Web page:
Making Your Own Envelopes

The envelope you use to mail a letter or card can be just as creative and fun as what you put in the envelope. This is a guide about making your own envelopes.

Making Your Own Envelopes
Filter: All Articles Sort: Relevance

After you've made your homemade cards and matching envelopes, here's an easy to make glue.

Materials needed:

  • 6 Tbsp.white vinegar
  • 4 (0.1 oz.) packets unflavored gelatin
  • 1 Tbsp. vanilla extract


Start by bringing the vinegar to a boil in a pan. Add the gelatin and stir until it dissolves. Add the extract and stir until well mixed. While still warm brush a thin layer onto your homemade envelope flap and set aside and allow to dry.

To adhere the envelope, moisten as you would any envelope and press closed. Store unused mixture in an airtight container. To re-apply, warm the mixture in a pan and apply as before.

By keeper from Blue Ridge Mountains, NC

CommentMoreRead More...Was this helpful?Helpful? Yes

For my Dad's 80th birthday party, I printed the invitations on card stock, folded in thirds, stamped 2 holes with a regular hole punch close to the edges, and ran 1/4 inch organza ribbon tied in a knot (knot came out to the front) through it. I got a lot of comments on my unique invitations and I saved money on envelopes. (The ribbon was very cheap, cheaper than envelopes).

This also works for mailing a plain letter when you don't have an envelope, I just did it here at work where I needed an envelope, but had the stamp (my own) already. Take a piece of copy paper, fold in thirds (shorter side), tape the ends and back shut with tape, address, stamp, and mail.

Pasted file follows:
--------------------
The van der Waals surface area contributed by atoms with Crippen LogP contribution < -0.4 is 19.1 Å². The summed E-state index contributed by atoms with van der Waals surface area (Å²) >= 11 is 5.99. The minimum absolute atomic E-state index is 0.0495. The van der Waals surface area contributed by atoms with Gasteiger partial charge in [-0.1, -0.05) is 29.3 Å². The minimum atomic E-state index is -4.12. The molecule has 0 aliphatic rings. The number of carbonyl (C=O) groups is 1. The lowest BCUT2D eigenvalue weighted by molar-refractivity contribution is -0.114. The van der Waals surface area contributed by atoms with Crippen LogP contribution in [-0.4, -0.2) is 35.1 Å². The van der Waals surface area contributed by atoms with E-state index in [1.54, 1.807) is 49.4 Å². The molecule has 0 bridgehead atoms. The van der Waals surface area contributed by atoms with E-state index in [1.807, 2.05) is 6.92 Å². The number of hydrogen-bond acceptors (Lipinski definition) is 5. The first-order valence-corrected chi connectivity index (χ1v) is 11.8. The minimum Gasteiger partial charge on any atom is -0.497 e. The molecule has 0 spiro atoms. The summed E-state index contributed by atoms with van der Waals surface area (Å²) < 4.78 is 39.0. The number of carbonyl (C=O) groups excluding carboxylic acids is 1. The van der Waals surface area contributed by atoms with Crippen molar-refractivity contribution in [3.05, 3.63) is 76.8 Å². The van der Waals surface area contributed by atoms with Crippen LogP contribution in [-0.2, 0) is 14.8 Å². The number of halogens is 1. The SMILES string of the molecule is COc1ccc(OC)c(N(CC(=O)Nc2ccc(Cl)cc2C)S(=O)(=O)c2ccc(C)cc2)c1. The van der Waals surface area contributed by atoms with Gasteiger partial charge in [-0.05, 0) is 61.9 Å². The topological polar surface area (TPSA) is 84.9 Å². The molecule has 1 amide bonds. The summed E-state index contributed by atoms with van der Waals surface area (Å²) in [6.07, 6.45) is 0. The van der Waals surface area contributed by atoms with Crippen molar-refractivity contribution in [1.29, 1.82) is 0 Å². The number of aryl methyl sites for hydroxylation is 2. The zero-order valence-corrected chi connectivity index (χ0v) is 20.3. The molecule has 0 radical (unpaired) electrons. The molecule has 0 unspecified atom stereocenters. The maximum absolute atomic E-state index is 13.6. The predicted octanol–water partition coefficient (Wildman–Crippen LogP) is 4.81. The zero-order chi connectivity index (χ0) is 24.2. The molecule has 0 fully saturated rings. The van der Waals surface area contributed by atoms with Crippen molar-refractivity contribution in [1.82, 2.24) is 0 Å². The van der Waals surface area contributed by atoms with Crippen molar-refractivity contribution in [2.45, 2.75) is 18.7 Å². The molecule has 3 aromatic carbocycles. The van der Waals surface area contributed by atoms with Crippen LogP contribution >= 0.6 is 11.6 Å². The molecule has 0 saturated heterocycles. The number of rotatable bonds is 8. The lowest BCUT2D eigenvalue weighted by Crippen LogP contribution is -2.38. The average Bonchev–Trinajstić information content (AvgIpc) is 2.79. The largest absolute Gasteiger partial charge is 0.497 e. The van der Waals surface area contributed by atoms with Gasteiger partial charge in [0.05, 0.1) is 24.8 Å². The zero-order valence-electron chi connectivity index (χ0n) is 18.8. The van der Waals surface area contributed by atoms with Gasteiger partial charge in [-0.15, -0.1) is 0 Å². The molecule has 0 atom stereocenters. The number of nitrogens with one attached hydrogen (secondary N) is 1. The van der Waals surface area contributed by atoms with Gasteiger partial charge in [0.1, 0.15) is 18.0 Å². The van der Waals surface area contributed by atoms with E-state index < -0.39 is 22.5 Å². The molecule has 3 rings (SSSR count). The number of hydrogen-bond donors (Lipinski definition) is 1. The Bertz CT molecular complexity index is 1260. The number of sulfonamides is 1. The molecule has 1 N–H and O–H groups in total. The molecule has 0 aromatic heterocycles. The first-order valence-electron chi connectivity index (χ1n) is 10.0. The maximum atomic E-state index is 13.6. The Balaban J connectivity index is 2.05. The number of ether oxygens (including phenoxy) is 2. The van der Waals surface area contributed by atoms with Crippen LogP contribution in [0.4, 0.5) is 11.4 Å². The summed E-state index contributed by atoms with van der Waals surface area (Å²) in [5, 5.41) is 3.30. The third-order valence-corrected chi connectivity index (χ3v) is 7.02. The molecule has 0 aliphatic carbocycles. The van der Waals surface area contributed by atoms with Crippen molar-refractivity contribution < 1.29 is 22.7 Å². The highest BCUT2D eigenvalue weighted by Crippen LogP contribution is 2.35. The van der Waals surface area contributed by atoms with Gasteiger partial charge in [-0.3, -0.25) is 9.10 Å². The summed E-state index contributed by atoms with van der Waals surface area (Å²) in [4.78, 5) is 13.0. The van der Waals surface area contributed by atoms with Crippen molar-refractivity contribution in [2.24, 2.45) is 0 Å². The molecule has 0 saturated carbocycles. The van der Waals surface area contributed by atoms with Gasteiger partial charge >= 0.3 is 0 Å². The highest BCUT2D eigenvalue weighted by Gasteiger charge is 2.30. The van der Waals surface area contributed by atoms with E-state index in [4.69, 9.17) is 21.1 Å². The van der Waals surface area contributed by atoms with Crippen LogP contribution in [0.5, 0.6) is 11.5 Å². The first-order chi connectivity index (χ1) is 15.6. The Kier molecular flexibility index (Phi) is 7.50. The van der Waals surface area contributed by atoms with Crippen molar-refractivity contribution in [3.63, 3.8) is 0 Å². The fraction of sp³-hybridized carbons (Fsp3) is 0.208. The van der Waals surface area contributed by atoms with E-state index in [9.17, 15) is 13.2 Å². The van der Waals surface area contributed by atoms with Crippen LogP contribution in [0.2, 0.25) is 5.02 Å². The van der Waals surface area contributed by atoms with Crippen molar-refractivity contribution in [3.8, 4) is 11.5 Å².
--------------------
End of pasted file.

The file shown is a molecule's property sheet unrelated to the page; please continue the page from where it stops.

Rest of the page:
By thriftyvicki from Dallas, TX

CommentMoreRead More...Was this helpful?Helpful? Yes

I have a bunch of nice greeting cards without envelopes. Does anyone know of easy way to make envelopes? The cards are all different sizes, so buying them is not an option. I hate to let them go to waste.

By Erika from Tallahassee, FL

AnswerWas this helpful?Helpful? Yes

Take apart one envelope to make a template for others, orfold a white piece of paper around the card, allowing room for a fold-over top. Fold sides around the card. Remove the card and fold the side folds to the inside of the envelope, trim and glue.

ReplyWas this helpful?Helpful? Yes
Read More Answers...

Recycled envelops and note cards.Here's a great way to recycle paper by making your own envelopes and note cards.